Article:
Students that have been accepted to study on the UK's first ever food and drink engineering degree are set to be offered a combined total of £100,000 in bursaries in their first year to reduce the effects of debt.
The measures have been announced by the Food and Drink Federation (FDF) and will be extended to a total of 40 students undertaking the course, which begins at Sheffield Hallam University in September 2014.
Each student on the course will be offered a first year bursary of £2,500, and will also have the opportunity to take advantage of a number of placements for each year, which will be paid at a rate of £15,000 to £17,000 pro rata.
The FDF claims that the new measures will ease the financial concerns of students looking to make a start within the industry and that it was delighted to be offering such a substantial bursary scheme for new students.
Angela Coleshill, director of employment and skills at the FDF, said: “As the largest manufacturing sector, our success depends on our ability to remain competitive, without the right skills and talent behind it; our industry won’t meet future challenges. This degree and the competitive bursaries available will not only help equip graduates with the right skills that our industry needs but also assist with the financial burden many students face today.”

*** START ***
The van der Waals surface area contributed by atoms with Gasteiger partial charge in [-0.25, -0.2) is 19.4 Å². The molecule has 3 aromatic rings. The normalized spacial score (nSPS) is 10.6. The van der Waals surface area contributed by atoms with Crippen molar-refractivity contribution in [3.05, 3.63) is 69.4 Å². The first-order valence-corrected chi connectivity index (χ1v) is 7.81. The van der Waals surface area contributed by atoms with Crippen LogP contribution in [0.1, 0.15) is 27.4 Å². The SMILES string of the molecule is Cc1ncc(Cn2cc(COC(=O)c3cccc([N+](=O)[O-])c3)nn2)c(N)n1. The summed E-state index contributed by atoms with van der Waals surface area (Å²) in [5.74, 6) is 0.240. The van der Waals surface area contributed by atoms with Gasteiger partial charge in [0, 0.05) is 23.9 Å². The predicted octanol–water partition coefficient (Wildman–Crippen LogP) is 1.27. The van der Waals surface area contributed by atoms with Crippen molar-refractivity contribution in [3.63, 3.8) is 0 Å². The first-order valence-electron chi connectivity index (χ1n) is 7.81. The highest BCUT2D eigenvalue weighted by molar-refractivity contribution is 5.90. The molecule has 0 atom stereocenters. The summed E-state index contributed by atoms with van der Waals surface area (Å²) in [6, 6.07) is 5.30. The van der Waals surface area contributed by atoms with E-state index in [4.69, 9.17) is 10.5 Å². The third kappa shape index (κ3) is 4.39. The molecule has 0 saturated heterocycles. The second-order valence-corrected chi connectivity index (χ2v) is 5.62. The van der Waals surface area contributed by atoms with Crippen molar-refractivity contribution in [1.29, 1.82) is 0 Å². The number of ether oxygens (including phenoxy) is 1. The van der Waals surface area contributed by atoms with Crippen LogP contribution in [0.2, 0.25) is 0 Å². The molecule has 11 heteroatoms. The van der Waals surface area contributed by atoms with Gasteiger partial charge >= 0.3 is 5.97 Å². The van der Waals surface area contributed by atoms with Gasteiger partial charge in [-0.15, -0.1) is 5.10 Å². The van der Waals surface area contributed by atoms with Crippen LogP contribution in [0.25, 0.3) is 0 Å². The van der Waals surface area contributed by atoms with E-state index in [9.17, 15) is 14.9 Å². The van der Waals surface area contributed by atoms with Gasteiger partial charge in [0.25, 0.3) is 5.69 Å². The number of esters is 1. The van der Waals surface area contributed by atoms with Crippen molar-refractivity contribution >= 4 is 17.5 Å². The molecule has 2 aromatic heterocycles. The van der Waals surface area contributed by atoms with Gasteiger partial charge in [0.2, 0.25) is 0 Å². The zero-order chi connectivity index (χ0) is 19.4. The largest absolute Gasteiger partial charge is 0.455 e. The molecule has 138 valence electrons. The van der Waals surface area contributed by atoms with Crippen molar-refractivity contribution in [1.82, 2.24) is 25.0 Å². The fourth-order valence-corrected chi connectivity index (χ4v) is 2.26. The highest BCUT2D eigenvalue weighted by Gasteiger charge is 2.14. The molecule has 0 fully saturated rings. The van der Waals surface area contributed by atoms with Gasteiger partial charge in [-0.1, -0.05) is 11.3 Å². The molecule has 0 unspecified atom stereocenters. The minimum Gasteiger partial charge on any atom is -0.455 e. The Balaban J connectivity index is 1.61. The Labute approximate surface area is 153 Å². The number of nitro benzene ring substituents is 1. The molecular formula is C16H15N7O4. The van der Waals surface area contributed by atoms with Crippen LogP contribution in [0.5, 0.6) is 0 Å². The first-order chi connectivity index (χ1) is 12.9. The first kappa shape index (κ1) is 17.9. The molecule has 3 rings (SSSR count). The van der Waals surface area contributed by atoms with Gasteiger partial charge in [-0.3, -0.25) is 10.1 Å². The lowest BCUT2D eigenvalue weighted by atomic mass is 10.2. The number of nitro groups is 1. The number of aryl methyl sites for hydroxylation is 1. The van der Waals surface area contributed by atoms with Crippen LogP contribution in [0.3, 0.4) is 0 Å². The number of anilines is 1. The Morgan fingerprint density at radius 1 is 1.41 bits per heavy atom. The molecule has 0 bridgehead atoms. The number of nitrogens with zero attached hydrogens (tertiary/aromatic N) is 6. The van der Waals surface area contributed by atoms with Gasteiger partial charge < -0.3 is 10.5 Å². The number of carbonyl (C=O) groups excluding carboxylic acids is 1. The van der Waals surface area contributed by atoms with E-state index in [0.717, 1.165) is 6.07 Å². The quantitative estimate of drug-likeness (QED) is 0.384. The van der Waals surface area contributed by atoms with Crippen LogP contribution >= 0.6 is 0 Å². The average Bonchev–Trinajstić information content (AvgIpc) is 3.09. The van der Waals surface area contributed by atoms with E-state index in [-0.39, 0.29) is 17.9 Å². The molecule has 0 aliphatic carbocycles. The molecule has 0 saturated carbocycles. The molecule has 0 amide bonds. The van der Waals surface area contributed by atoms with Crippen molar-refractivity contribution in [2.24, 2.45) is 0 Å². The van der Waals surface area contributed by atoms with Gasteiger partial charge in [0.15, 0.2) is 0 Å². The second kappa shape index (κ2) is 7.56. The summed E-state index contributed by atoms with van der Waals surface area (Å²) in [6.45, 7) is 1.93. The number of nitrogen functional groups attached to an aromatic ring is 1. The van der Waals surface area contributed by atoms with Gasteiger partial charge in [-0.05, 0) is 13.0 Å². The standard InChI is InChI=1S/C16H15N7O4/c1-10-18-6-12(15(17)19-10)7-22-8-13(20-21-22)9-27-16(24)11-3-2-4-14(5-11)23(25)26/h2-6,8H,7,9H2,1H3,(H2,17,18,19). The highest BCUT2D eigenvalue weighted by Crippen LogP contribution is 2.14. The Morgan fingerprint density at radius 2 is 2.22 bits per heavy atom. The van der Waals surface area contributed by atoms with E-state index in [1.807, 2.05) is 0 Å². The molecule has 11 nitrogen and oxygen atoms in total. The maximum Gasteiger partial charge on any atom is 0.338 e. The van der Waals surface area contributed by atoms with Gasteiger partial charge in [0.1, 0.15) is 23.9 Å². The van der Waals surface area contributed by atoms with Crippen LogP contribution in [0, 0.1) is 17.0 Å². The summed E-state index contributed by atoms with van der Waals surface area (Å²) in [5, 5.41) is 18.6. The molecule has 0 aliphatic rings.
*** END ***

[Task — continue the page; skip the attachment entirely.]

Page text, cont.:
The formation of the new course is the result of a partnership between the FDF, the National Skills Academy for Food and Drink and Sheffield Hallam University.
It is also supported by a number of big names within the industry, including Coca-Cola Enterprises, Premier Foods, Arla Foods, Burton's Biscuit Company, Mondelez International and Nestle UK among others.
It comes on the back of new figures showing the food and drink industry, which is the largest manufacturing sector in the UK, will need around 170,300 new recruits by the year 2020.